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Using Hypotheses to Become a Better Thinker

Using hypotheses can help us become clearer thinkers, save us time, and help us communicate succinctly. We can use them wherever we’re not sure and care enough about getting to a good answer. They’re at the heart of scientific problem solving, and have been used by great thinkers since before our boy Aristotle. Wherever I’ve trained the use of hypotheses, people find it a refreshing and mind opening approach. I hope it’s worthy of your attention.

Let me say what I mean by stating a hypothesis. All we are saying is: “This is what I suppose given what I know right now.” That’s all. It’s our first venture at an answer, and acts as a starting point in getting to a good solution. We could be supposing anything from “Miranda will be the best leader for the company” to “evolution explains everything.”

Our hypothesis is a working answer that we hold gently and challenge hard. By stating this working answer, and making it tangible, we give ourselves something concrete to test with thinking and evidence. Our job is to challenge it: “Does it cover things completely? Is it consistent with observations? Does it make sense logically? Is it unequivocal with no room for misunderstanding? Is it simple enough to be obvious? Can I think of any exceptions that hole my beautiful hypothesis below the water line?” As we challenge our working answer with evidence and clear thinking, we expect it to change, just like the detective’s naive first guess in an episode of CSI. If we’re really hungry investigators or expansive thinkers, we’re rarely happy until our first guess has been challenged and changed at least a couple of times.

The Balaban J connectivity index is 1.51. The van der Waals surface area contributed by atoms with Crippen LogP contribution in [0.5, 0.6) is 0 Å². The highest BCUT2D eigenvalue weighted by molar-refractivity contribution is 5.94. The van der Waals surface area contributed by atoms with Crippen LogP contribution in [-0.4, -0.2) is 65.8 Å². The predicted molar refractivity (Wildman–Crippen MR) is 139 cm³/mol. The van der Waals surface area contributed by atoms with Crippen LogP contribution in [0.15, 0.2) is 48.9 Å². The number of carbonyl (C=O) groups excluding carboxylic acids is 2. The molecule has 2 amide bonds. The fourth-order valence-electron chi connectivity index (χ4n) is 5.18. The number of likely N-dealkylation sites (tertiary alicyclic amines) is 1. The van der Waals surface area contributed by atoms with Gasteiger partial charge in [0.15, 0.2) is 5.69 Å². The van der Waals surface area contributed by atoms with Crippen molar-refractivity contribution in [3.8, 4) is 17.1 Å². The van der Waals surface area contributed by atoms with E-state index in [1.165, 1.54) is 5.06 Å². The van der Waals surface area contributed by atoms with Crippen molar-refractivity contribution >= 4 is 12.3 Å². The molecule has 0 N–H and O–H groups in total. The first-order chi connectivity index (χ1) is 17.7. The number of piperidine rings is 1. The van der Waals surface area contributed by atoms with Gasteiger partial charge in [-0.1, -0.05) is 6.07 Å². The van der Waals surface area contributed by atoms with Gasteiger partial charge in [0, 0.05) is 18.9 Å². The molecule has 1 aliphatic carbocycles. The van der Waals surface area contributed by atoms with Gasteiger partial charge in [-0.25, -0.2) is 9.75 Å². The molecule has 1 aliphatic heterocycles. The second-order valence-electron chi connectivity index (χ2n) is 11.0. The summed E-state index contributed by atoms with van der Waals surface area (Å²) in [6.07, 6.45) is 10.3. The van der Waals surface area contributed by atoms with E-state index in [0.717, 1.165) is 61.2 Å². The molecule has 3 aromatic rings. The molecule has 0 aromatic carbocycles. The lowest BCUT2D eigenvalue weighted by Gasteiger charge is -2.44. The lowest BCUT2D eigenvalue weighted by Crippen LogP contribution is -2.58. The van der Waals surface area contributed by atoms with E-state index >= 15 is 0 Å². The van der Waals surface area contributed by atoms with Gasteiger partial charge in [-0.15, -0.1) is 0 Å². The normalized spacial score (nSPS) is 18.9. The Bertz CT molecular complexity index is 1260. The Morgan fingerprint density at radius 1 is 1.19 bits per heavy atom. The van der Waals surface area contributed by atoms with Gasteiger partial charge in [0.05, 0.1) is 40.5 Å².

As we go through this process, our hypothesis slowly solidifies into a thesis; our supposition turns into our position on the matter. In some cases, we might even get to the verifiable truth: “It was Professor Plum whodunit,” or, “This business will be profitable.” Often, we’ll never know the truth but will run with our best thesis: “John will be the best Governor,” or, “profit share is the right incentive scheme.”

Starting by stating what I suppose has a host of advantages over just asking questions or musing distractedly. It forces me to be concrete about what I think, which highlights weaknesses and makes my thinking better. It turns my perspective into one of a humble investigator who welcomes challenge, as opposed to a blustering know-it-all or a vague wonderer. It gives me a focus for my investigative efforts. It enables me at any stage to be explicit about my current position on the matter, being overt about where I’m confident and where I’m unsure. I can communicate my position at any time, so that other people can understand, challenge and contribute.

Using a hypothesis has drawbacks, typically because of using it badly. The biggest is that we get attached to our hypotheses and slip into trying to prove them. We’re all guilty of this, though it’s an even easier trap to fall into if we don’t think by hypothesis, and so don’t welcome self-challenge or new insight.

Hypotheses are essential to the scientific problem solving that guided Newton and the analytical rhetoric that guided Madison and Martin Luther King. Everyone that learns the skill becomes a better thinker. If you use hypotheses, you’ve got exalted company in Aristotle, Cicero, every mechanic or plumber who actually fixes your problem, every great fictional detective and, I suppose, some real ones too.

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